Wednesday, June 15, 2005

To Leuven and back (Part 2)

Part 1|2|3|4

Thursday evening--after the first day of the conference--one of the organising professors brought the visitors round for a walk, showing us some of the city sights as we make our way to dinner at the Groot Begijnhof (more below).

We began at the Stadhuis (Town Hall), right at the Grote Markt (Great Market), construction of which began in 1448. The statues were added later in the 19th century (first two pictures). Just at the other corner of the Grote Markt is the Tafelrond (Roundtable), started in 1480 under Matheus de Layens, who also did the Stadhuis (third picture). The present building is, however, a 1927 reconstruction. If you look carefully, you'll see a large poster of a scene from V-E Day 1945. They are celebrating the 60th anniversary of the end of WWII. We also stopped by the University Chinese Cultural Center (fourth picture) where a celestial sphere (fifth picture) is also found.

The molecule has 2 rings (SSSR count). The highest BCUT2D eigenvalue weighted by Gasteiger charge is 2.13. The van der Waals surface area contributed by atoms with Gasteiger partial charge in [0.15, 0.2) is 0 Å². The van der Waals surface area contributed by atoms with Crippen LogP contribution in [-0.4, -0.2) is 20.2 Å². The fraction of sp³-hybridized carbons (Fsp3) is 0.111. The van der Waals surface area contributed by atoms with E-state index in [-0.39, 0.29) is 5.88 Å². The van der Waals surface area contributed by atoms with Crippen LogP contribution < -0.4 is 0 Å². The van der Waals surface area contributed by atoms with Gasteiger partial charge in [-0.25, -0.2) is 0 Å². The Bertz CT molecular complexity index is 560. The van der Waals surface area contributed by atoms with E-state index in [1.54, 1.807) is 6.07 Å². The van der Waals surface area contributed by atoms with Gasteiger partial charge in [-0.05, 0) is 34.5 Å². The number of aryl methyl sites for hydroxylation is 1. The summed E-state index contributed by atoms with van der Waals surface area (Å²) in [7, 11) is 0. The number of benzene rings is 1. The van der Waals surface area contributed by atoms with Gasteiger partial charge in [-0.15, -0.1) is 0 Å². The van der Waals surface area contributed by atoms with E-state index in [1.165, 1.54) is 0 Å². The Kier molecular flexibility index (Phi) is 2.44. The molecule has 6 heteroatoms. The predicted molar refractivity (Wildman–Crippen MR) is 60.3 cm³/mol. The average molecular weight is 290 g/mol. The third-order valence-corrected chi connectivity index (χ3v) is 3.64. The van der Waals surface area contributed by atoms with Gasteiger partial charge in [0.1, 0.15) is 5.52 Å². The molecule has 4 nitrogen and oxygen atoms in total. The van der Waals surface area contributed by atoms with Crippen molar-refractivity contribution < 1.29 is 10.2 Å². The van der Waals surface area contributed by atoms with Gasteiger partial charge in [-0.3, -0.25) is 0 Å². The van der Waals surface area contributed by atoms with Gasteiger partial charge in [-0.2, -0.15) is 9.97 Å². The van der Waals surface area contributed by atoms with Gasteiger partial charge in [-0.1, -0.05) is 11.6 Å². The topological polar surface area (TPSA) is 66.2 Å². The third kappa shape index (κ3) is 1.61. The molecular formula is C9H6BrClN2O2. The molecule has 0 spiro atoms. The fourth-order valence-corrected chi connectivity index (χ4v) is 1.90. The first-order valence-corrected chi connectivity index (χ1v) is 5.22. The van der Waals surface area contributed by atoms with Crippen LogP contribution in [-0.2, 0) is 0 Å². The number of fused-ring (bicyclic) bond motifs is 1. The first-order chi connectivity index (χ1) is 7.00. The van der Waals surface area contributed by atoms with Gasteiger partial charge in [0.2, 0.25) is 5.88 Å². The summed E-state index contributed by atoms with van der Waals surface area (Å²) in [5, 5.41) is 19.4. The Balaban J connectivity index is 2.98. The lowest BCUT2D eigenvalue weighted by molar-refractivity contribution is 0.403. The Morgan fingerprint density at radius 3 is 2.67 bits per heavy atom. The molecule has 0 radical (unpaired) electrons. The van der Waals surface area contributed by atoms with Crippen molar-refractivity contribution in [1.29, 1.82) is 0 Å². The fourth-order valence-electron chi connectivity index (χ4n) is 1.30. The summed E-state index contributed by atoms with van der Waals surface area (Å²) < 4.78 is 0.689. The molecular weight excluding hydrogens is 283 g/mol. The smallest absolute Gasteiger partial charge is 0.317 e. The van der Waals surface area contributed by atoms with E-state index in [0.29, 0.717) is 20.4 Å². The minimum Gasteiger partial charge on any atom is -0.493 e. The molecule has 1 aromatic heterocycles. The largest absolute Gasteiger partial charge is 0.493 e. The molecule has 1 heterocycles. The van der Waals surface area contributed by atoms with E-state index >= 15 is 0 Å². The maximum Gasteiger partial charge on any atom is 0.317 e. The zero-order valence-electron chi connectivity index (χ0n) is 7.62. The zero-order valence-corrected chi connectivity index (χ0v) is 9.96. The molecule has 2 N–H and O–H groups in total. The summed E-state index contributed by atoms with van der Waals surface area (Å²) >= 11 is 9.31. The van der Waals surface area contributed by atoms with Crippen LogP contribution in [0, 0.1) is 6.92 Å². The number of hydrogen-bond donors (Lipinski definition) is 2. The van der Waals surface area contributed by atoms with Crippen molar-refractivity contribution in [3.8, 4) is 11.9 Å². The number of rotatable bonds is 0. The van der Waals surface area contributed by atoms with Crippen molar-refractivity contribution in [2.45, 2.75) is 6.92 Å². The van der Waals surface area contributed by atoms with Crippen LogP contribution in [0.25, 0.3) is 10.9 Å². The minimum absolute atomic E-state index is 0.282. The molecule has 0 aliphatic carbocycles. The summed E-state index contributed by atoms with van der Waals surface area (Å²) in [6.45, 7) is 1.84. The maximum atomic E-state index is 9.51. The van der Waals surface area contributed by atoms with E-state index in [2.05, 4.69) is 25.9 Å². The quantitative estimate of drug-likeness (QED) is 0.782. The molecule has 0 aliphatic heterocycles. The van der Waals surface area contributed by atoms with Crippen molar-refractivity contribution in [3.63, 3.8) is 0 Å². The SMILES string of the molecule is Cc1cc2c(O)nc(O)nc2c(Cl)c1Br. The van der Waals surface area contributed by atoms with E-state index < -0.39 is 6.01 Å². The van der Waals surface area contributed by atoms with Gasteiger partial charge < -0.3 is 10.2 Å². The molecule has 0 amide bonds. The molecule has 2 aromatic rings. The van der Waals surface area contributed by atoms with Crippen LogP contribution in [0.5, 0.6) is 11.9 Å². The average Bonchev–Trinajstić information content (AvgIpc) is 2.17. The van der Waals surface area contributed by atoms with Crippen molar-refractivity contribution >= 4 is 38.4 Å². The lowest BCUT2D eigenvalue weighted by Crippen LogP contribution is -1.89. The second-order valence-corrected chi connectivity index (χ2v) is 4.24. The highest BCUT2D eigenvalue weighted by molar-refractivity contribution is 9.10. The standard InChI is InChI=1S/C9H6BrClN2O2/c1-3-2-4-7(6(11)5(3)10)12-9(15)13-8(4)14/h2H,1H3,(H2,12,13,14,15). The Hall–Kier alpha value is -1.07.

Along the way, I was deep in conversation with a couple of the conference participants and didn't take many photos. But the Groot Begijnhof ("Beguinage" in French) is another thing altogether. A Begijnhof is a sactuary for the Begijntjes, a lay Catholic sisterhood who lived like nuns but did not take monastic vows. This particular one is a UNESCO World Heritage monument. It consists of about 70 houses and convents with the oldest dating from the 16th century. The lay sister who use to inhabit the place are no more and the buildings have been since converted into hostels for the university--only female scholars need apply and there's a waiting period of one year (pictures below).


The restaurant where we had our first dinner is right in the middle of the Begijnhof (pictures below). There is also a garden with tables for alfresco dinning, but we were booked indoors. Dinner was excellent, and someone commented that a waiter looked a little like Anthony Hopkins--much to his amusement.


(to be continued...)

Links to this post:

Create a Link

<< Home